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Metropolis

Movie Information

In Brief: Fritz Lang's 1927 science fiction masterpiece about social upheaval in a fantastic city of the future. Sure, it's melodramatic -- after all, its Lang, whose heart belonged to pulp fiction -- but it's also a visual spectacle like no other. One of the most influential films of all time -- and still one of the greatest.
Score:
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Genre: Science Fiction
Director: Fritz Lang
Starring: Alfred Abel, Brigitte Helm, Gustav Fröhlich, Rudolf Klein-Rogge, Fritz Rasp
Rated: NR

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Fritz Lang’s Metropolis (1927) is one of the most amazing films ever made—that it was made at all is amazing in itself. It also has one of the most torturously convoluted histories of any movie—leaving a trail that runs from Berlin in 1927 to a library in Argentina in 2008. (For more on this, see “Cranky Hanke’s Screening Room: Metropolis, Fritz Lang and Me” at http://avl.mx/0u.) Lang’s remarkable vision of the city of the future has been a cinematic staple for as long as movies have been considered a valid art form. There have been a variety of mutilated, truncated versions of the film, but these days it’s finally back in the form Lang intended 87 years ago.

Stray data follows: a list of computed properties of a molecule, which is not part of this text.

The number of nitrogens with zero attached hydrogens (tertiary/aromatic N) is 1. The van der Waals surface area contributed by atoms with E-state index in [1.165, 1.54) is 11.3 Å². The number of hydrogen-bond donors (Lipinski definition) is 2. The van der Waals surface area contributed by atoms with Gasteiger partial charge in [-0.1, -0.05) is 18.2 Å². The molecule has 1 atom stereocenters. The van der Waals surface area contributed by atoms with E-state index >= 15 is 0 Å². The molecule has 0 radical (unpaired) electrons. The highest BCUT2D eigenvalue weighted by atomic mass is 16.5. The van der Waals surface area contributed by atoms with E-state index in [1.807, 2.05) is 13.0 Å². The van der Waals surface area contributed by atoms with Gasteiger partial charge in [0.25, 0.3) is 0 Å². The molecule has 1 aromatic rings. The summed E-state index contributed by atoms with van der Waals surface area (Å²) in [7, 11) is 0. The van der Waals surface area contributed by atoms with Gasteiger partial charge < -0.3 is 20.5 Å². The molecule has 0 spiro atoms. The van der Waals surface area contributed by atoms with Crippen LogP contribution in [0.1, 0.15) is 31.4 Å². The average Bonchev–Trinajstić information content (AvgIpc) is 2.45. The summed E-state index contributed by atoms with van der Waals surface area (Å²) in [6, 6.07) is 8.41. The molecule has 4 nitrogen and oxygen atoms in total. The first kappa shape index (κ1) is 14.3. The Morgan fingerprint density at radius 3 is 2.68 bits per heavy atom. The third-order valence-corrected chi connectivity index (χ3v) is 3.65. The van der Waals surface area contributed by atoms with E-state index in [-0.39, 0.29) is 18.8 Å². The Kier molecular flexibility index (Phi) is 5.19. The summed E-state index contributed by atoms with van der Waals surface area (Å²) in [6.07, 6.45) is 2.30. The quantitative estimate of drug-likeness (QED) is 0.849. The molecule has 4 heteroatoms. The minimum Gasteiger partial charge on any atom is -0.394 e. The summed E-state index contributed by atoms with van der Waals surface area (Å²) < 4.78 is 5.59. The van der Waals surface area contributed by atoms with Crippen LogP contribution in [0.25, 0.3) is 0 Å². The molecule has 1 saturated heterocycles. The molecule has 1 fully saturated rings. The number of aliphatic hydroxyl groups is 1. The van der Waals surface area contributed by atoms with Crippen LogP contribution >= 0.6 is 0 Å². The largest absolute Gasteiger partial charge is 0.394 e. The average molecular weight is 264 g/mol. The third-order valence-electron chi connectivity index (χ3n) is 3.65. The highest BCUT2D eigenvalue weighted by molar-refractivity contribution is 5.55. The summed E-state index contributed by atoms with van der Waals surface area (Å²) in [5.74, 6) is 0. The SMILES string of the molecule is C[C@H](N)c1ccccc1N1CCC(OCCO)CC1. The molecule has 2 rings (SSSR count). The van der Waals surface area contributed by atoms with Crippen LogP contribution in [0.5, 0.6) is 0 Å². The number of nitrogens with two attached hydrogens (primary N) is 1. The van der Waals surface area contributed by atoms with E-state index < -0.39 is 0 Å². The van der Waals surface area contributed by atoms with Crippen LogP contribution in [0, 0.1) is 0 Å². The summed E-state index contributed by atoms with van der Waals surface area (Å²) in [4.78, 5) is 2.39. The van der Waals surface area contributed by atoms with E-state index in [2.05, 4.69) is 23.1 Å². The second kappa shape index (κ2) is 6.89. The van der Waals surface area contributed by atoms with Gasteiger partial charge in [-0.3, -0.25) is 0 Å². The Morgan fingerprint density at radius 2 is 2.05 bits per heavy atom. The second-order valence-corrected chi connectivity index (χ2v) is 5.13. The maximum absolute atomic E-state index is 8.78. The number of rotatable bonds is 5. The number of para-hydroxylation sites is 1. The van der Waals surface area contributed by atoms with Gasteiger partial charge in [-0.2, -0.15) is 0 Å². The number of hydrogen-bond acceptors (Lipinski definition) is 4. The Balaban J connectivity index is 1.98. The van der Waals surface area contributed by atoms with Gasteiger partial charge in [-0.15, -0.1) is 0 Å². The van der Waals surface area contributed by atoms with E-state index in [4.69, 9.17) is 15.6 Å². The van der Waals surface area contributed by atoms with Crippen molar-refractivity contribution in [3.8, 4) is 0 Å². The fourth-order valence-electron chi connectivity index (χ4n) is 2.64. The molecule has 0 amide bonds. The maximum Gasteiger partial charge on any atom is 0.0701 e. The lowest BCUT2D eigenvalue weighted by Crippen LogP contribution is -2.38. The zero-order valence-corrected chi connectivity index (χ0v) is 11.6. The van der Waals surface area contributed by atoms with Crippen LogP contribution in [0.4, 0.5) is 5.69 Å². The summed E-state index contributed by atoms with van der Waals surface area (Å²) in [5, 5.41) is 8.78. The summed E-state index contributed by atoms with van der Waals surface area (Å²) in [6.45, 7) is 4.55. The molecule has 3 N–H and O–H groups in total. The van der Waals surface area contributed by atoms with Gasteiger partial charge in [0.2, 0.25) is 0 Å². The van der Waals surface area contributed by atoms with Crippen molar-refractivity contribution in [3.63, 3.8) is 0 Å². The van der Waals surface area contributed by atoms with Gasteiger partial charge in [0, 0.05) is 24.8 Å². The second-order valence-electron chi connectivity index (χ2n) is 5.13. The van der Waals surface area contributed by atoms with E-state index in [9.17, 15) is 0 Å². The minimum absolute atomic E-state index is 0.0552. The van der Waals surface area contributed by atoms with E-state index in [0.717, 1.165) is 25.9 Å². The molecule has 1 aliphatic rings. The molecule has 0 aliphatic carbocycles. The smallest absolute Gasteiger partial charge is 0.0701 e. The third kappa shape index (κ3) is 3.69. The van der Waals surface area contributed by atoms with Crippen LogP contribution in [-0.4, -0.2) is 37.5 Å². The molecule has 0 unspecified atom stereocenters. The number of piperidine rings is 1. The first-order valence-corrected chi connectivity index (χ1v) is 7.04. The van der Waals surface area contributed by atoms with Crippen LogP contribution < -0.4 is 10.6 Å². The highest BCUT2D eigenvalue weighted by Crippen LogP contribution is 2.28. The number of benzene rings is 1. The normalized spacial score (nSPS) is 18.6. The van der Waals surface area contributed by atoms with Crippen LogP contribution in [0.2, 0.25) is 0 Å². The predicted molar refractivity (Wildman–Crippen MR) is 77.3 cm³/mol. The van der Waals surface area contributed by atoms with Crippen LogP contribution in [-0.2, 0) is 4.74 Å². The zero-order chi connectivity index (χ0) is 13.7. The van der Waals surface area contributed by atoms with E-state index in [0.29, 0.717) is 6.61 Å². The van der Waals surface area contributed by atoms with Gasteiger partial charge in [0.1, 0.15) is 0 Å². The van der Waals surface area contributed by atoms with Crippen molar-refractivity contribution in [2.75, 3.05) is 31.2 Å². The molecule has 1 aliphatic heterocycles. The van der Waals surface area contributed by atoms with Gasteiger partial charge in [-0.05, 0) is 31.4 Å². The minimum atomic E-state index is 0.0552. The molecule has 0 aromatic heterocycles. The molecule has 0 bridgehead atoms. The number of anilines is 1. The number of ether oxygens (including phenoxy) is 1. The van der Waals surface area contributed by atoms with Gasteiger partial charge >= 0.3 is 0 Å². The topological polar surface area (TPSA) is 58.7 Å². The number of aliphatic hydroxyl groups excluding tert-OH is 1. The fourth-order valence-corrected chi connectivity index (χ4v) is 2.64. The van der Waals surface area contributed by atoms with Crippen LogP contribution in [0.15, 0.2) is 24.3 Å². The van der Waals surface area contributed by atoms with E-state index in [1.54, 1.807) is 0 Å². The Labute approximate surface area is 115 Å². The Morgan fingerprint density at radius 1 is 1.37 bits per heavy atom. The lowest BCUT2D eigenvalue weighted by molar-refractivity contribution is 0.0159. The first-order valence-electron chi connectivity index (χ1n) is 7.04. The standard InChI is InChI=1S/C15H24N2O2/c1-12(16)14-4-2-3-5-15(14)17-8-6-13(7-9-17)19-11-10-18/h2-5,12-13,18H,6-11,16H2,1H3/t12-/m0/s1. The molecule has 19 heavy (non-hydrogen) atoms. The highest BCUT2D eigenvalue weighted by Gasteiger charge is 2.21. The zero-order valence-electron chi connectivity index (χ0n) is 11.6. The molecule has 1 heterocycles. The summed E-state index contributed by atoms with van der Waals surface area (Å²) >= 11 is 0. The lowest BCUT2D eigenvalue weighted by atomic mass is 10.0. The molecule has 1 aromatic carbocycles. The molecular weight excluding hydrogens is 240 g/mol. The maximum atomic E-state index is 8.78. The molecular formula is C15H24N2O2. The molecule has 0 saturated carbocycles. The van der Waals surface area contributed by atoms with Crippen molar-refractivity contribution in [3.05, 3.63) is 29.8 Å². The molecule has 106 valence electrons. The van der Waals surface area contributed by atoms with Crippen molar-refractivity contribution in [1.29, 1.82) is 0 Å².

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Not to take away from the film’s deeper—if somewhat simplistic—meanings or its still astonishing vision of the future, but at bottom Metropolis is an epic melodrama of exactly the kind that Lang thrived on. A familiarity with his Dr. Mabuse films (both the silent and the 1932 talkie The Testament of Dr. Mabuse) andSpies (1928) attests to this. Interestingly, Rudolf Klein-Rogge, who here plays mad scientist Rotwang, is the criminal mastermind in all these films. A great deal of Metropolis is the kind of wild-and-woolly stuff of melodrama, pulp fiction and the serial film. And to some degree the rediscovered footage actually adds to this—putting back a large dose a duplicity and some hair-breadth escapes. If anything, here’s a case where an increase in length actually adds in long lost thrills—along with dramatic coherence.

 

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At the same time, Metropolis is a film with much on its mind. It envisions a world in which humanity has been enslaved by technology—and also a world in which a fabulously rich favored few control everything at the expense of everyone else. In some ways, it foreshadows the Nazi elite, but in just as many ways, it’s a work that resonates as much today as ever. It’s also the story of a young man acquiring a social conscience. Granted, this is partly the result of becoming enamoured of a pretty girl, but it’s undeniably at the core of the film, even if the girl started it all. Few films—and even fewer melodramas—are so rich in thematic material. Metropolis is a milestone—one of the inescapable and essential classics of film.

Classic World Cinema by Courtyard Gallery will present Metropolis Friday, June 20, at 8 p.m. at Phil Mechanic Studios, 109 Roberts St., River Arts District (upstairs in the Railroad Library).  Info: 273-3332, www.ashevillecourtyard.com

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About Ken Hanke
Head film critic for Mountain Xpress since December 2000. Author of books "Ken Russell's Films," "Charlie Chan at the Movies," "A Critical Guide to Horror Film Series," "Tim Burton: An Unauthorized Biography of the Filmmaker."

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